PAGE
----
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Frask used at the Battle of Flodden
Found the following in a biographical file at the Metro Toronto (Canada)
Reference Library taken from the Toronto Globe & Mail (Oct. 6, 1922?):
AMONG THE MOST TREASURED of heirlooms in a certain Canadian home is an
amber-colored trask of curious shape & curious history, which belonging to
two sisters of the lineage of Sinclair, & descendants of the House of
Caithness, Scotland, once saw service on the Field of Flodden & again
served Armistice Day in Canada. Proudly these Sinclair sisters trace the
history of the flask back to the days of the Battle of Flodden Field.
Bitter war waged between England & Scotland during the reign of James IV.
William Sinclair of the House of Caithness - the county of Caithness, the
most northerly of the mainland of Scotland - was under an attainder,
although history never defined his crime. A high-spirited nobleman, &
loyal to his King, he voluntarily raised 300 men & rushed to the assistance
of King James.
The Earl of Huntley was leading the right wing of the Scottish army &
William Sinclair supported him valiantly. The night before the Balle of
Flodden, as the Earl of Caithness led forward his troops, the King,
watching them approach, cried out at sight of the fresh, green uniforms.
Curiously he questioned his men, & when they told him that the fresh
troops were under the leadership of the Earl of Caithness he exclaimed: "If
that be William Sinclair, I will pardon him."
The King ordered parchment brought to him, but none could be found; then,
pointing to a drum, heordered that the deed of forfeiture be written on the
drum head. When it was complete, King James added his signature &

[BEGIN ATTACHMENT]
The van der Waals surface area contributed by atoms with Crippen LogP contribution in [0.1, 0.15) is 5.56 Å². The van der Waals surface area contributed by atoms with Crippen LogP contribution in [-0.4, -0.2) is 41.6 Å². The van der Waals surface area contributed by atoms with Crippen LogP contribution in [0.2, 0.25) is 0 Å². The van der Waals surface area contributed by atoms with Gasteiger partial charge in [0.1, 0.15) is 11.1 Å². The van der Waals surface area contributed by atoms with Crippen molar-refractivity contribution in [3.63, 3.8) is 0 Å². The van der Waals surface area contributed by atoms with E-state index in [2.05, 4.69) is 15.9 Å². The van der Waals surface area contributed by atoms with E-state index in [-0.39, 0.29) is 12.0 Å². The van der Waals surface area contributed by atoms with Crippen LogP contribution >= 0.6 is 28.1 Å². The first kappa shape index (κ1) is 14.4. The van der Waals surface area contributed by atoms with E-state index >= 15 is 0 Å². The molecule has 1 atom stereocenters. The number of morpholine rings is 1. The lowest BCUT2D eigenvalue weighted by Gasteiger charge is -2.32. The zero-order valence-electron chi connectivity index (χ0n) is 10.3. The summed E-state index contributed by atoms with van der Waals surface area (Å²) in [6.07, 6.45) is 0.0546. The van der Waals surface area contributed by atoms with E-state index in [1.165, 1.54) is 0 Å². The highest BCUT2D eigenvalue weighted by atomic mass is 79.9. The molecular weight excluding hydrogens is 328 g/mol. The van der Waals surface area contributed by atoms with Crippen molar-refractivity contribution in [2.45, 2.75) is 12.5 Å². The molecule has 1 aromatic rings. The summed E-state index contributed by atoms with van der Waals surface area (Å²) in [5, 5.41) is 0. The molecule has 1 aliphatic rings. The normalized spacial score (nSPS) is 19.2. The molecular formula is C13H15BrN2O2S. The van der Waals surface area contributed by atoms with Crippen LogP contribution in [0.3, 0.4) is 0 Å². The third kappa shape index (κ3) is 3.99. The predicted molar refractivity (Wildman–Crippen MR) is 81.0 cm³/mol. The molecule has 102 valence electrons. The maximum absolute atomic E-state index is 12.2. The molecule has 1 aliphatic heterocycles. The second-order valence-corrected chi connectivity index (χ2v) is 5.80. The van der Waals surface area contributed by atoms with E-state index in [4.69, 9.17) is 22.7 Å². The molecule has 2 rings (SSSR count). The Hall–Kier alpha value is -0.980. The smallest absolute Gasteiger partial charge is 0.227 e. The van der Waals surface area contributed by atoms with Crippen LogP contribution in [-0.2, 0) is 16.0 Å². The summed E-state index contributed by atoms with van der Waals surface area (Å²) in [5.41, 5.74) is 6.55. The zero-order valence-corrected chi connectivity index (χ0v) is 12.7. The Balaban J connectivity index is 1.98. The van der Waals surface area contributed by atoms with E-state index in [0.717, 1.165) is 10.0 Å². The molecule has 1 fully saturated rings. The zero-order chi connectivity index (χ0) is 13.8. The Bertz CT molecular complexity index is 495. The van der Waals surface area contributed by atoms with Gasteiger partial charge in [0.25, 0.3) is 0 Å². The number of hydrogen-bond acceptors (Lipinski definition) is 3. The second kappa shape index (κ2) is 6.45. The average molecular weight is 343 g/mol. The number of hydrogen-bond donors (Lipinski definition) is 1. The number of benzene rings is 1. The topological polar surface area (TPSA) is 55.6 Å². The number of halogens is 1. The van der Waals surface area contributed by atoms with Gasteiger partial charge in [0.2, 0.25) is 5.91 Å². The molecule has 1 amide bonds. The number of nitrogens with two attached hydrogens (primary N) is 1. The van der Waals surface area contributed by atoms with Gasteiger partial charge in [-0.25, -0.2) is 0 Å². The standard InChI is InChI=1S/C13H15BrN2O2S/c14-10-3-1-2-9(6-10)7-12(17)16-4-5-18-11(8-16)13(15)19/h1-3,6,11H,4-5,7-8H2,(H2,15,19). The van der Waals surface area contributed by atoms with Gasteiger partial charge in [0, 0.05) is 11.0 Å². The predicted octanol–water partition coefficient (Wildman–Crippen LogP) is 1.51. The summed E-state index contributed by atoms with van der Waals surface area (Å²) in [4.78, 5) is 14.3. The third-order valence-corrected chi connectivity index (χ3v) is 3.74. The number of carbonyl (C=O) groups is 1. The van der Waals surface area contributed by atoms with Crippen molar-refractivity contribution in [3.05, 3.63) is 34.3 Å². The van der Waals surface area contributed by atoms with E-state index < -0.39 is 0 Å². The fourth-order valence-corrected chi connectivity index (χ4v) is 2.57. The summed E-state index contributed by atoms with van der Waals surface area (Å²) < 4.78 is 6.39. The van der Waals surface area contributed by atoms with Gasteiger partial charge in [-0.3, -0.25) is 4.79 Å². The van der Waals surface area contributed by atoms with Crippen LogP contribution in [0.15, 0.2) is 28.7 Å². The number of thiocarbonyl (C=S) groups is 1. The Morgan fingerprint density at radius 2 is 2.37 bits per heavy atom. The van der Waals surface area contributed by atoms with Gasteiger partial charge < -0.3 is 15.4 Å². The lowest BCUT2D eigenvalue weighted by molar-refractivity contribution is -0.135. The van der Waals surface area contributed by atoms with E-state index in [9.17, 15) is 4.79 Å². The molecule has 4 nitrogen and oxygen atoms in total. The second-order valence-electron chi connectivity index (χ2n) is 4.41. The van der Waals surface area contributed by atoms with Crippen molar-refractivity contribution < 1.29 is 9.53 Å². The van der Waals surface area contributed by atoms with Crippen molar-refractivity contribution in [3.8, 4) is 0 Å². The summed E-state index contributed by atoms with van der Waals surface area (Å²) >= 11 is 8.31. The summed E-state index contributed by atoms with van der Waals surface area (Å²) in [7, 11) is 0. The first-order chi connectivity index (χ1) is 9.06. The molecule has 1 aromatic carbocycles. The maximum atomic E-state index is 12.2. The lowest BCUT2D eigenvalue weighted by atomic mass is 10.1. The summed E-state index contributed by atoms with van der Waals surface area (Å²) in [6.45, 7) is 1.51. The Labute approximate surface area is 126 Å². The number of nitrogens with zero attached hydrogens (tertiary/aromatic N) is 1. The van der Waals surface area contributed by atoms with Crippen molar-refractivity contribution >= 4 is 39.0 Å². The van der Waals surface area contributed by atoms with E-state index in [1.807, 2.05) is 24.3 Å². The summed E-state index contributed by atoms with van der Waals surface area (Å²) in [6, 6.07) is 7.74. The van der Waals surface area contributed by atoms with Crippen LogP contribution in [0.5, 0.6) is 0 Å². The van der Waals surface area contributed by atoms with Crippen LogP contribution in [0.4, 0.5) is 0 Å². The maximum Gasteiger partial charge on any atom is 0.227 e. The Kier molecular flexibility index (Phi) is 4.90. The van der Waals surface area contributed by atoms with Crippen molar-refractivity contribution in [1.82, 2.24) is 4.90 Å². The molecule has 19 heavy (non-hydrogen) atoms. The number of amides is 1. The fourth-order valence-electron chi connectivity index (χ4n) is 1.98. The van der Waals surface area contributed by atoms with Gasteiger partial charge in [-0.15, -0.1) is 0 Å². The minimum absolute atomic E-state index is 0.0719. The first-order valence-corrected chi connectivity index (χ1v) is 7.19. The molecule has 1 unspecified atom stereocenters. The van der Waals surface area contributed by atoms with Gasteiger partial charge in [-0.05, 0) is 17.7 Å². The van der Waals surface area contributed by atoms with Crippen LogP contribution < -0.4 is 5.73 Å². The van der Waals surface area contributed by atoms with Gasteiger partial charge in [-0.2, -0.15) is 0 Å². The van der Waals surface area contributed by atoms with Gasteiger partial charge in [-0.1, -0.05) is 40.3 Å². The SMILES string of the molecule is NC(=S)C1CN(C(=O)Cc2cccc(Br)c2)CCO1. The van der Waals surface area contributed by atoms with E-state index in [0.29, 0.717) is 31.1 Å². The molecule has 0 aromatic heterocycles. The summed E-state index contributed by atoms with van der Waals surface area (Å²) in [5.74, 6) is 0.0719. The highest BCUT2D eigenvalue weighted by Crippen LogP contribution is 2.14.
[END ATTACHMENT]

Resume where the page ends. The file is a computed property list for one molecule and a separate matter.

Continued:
commanded his men to cut it out. This pardon he presented to William
Sinclair. The Earl, turning to one of his men, thrust the document into
his hands, commanding: "Run with this to Caithness & put it into the hands
of my Lady, for fear I fall in battle, & the title of the estate will still
The following day the Scots suffered defeat. The Earl of Huntley deserted
the field, but the Earl of Caitness, stood the ground, sacrificing his own
life. All of his men-excepting the runner who had gone to Caithness with
the pardon-perished. An amber flask in leather casing was strapped to the
back of the runner bearing the pardon to the Lady of Caithness.
Through generations of Sinclairs, this flask of the House of Caithness has
come down to the possession of the sisters of the lineage of Sinclair.
During the late war the brother of the Sinclair sisters volunteered in a
Canadian battalion drafted in the home town of the Annapolis Valley, Nova
Scotia. On the eve of his departure the historic flask of Caithness was
filled with blackberry wine & stored in the dusk of a cupborard agiinst the
brother's return, when a toast should be proposed.
The brother paid the supreme sacrifice at Vimy Ridge, but on Armistice Day
these Sinclair sisters bravely brought into light the amber flask of wine,
& carrying it proudly, they marched with the rejoicing mobs of the town
streets. Visiting an old Scottish friend, the sisters of the House of
Caithness unsealed the flask that had once been carried on the Field of
Flodden, & in the Canadian home drank a toast to the boys then overseas.
I wonder where the flask in now
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